The enemy misled that missed the island in the fog,
I believe in one or the other, but both exist now
to confuse me. Dark from dark.
Snow from snow. I believe in one—
Craggy boundary, knife blade at the throat’s slight swell.
From time to time the sound of voices
as through sun-singed grass,
or grasses that we used to insulate the walls of our winter houses—
walrus hides lashed together with rawhide cords.
So warm within the willows ingathered forced into leaf.
I am named for your sister Naviyuk: call me apoŋ.
Surely there are ghosts here, my children sprung
from these deeper furrows.
The sky of my mind against which self-
betrayal in its sudden burn
fails to describe the world.
We, who denied the landscape
and saw the light of it.
Leaning against the stone wall ragged
I began to accept my past and, as I accepted it,
I felt, and I didn’t understand:
I am bound to everyone.
“I remember the birds ever so many of them when I hunted with the weapons of a child. The water was covered in their numbers, red as the flowers of summer on the mountain. The red phalarope were our prey of choice, there were so many. Today, these birds return yearly, but now only a few return home in spring to show us they remain a part of the land, as we are.” —Herbert Aġiyġaq Anungazuk
Nimiqtuumaruq aktunaamik: bound with rope.
This land with its laws that serve as wire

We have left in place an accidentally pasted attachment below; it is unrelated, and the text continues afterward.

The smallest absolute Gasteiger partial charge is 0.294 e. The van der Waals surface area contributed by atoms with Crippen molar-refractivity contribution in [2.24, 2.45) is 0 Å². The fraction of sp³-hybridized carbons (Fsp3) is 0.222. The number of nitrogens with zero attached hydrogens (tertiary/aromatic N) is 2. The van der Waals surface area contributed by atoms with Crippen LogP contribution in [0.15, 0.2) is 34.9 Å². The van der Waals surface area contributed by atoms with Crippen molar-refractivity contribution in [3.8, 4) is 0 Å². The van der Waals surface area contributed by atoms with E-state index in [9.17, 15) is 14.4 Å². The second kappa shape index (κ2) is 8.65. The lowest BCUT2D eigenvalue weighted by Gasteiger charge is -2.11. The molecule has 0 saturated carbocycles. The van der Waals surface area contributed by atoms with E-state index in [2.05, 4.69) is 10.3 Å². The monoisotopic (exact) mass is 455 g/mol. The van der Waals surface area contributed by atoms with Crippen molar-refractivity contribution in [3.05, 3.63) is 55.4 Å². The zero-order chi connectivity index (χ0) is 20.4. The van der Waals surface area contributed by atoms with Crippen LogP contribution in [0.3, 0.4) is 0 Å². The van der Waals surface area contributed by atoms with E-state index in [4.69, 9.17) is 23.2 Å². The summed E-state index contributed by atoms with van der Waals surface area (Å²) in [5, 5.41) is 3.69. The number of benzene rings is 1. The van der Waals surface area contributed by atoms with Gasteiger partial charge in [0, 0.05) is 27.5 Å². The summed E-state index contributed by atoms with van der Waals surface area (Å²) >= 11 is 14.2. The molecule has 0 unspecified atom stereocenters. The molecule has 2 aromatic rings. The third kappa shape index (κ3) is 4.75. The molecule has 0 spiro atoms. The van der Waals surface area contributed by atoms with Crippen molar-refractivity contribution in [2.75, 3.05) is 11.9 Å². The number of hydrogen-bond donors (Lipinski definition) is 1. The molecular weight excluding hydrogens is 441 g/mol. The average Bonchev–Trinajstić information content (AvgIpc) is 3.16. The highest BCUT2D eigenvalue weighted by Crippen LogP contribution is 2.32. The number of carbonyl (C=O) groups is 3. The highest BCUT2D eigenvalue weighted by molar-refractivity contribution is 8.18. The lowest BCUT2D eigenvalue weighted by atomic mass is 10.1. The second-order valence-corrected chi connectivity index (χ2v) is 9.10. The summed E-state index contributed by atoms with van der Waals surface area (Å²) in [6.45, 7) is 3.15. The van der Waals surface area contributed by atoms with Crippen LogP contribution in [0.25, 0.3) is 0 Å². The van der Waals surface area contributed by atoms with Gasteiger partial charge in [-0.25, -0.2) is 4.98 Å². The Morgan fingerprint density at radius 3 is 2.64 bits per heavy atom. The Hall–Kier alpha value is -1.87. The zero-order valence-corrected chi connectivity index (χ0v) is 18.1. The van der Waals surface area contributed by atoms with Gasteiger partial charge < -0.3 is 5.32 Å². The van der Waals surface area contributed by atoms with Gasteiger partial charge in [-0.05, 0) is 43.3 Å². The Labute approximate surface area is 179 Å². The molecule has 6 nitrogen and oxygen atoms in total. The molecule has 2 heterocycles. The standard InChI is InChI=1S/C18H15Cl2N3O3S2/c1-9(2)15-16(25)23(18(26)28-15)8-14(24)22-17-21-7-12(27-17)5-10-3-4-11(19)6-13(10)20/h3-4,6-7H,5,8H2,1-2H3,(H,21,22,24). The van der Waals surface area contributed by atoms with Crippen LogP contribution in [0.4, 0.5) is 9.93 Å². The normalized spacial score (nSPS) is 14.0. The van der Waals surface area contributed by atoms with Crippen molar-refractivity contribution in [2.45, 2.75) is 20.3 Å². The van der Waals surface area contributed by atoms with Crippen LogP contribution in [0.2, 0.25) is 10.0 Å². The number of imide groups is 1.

and root to draw us together. Sinew, snare,
the unseen growth of the green tree
many rivers south whose stump now shoals
into use. Through layer upon layer of land
submerged, of ice, of ash, through lakes
that cannot be the eyes of the earth.
The phreatomagmatic blue sprawl
of the Devil Mountain Maar, the Kuzitrun
drained by inland veins scrawling tributaries
with name upon vanishing name.
The giant granite tors at Serpentine:
Iyat, the cooking pot sentineled
by unscoured stone as it towers
endlessly into the flickering sky.
Auksruaq, like the blood that seeps
across such hot and dim and strenuous
times where one still cannot be serene:
red phalarope, might we follow,
leaving the meadow wet with tears?
From nest to fledge and then to move again
right out to sea, circling tight vortices
to upwell food. Let us lose our grief
in great rafts as we translate the renamed
straits. Our limbs, like yours, are burnt
and broken. Let us at last make noise
of this truth as we return together
to wear another furrow, to make portage,
to make our land our home anew.